That soup I made last week to help us get over the flu didn’t quiiiiiiiiiiiite do the trick. Of course, nourishment of any kind eases the pain, but even though I was physically sick (and still kind of am), I had other things going on that I had to take a minute to figure out.
I am the worst worrier. Well, maybe not the worst — I’m not sure that I am in the same league as say, my grandmother, but I can work up a froth with the best of them, rubbing my hands together and pacing around, making non-productive to-do lists, and ending up in a tearful, figurative or sometimes even literal frenzy. It sucks and I hate it.
There are some things that hypervigilance helps along in life — I’m hardly ever late on a deadline, I’m ultra-prepared, and I’m great in a crisis, but there are times when that mindset makes life harder for me than it should be. I’ve described what it’s like as going out and getting all the things that might or might not happen 5, 10, 20 years from now and gathering them around me like little precious jewels that I fixate on, count, touch, push away, then bring close again so that I can fixate, count, touch, etc. — it’s crazy. But it’s me. It’s my nature.
I have to get John Henry’s summer team together… is it all going to work out okay… where is his Anne Sullivan… have I updated his 2019-2020 binder… am I going to oversleep on Friday and miss my 545am flight to NYC to go get him.. What will I do if I do… I have to make sure I don’t say no to any opportunity because saying no makes people go away and even though my calendar looks like hell and I have another book to finish I still have to say yes… to everything… When am I going to have time to… when am I going to get to…. I want to make 100 white linen birds for this year’s Christmas tree… I haven’t made time to finish that skirt I’ve been working on since August… What about the to-be-read stack I’m going to die under-read and ignorant… I need to go visit my family in Alabama and the clock is ticking… how is my sister… how are my friends that I haven’t gotten in touch with in too long… how am I going to turn in this book by the end of September… can I even do it again… I’m a fool, I shouldn’t have said that I’ll be able to do it again… Is my baby okay today… Am I doing enough and pulling my weight in my marriage…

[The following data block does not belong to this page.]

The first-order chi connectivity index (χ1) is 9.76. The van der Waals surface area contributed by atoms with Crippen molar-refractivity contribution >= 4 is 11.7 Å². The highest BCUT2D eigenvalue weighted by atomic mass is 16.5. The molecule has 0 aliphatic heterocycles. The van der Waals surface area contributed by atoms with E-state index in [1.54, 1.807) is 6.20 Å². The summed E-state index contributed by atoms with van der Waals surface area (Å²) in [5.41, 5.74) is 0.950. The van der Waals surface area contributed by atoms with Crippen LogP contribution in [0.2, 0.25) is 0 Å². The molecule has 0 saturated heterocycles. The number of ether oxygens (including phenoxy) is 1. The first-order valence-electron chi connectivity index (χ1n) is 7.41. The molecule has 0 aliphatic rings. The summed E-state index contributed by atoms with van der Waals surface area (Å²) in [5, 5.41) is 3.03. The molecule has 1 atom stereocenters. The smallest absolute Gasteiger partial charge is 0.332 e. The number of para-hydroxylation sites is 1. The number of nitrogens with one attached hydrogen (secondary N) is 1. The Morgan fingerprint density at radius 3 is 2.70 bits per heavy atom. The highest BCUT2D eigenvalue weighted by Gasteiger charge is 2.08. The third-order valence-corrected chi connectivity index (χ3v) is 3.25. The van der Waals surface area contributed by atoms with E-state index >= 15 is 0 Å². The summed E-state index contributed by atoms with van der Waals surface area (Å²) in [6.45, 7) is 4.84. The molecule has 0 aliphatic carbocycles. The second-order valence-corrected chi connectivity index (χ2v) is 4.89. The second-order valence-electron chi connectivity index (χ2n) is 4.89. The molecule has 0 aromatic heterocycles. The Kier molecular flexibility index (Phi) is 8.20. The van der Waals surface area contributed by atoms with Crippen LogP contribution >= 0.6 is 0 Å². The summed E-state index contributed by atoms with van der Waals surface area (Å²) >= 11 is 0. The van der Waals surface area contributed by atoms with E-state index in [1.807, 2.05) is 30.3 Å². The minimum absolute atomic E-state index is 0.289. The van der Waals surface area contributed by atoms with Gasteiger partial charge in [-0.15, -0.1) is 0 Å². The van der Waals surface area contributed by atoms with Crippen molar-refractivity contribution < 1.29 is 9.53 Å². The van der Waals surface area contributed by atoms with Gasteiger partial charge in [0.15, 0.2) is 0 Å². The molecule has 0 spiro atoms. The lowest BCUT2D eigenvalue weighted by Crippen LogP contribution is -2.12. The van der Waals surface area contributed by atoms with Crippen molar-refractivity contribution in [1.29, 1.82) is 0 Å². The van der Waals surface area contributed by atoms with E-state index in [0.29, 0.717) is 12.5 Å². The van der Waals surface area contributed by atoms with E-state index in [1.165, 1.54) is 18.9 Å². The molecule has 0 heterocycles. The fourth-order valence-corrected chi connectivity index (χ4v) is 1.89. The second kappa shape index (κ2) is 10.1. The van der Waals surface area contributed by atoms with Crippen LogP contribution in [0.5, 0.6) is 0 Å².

I know how I got that way — I’m the same person who once forgot to take her math book home from school and realized it at about 9:30pm, after I’d gotten in bed, and tearfully called out for my Mama to tell her what I’d done. She was able to talk me down from the ledge and convince me that it would all be okay and that I’d probably have time to do it in the morning after I got to school and before the first bell rang, but I was gutted that I’d forgotten something. It felt like the end of the world. It’s that attention to detail and making sure I do everything “right” — crossing every T and dotting every I to the absolute best of my ability — that gets me through without completely failing but also makes the not failing less enjoyable than I suspect it could be. It’s exhausting.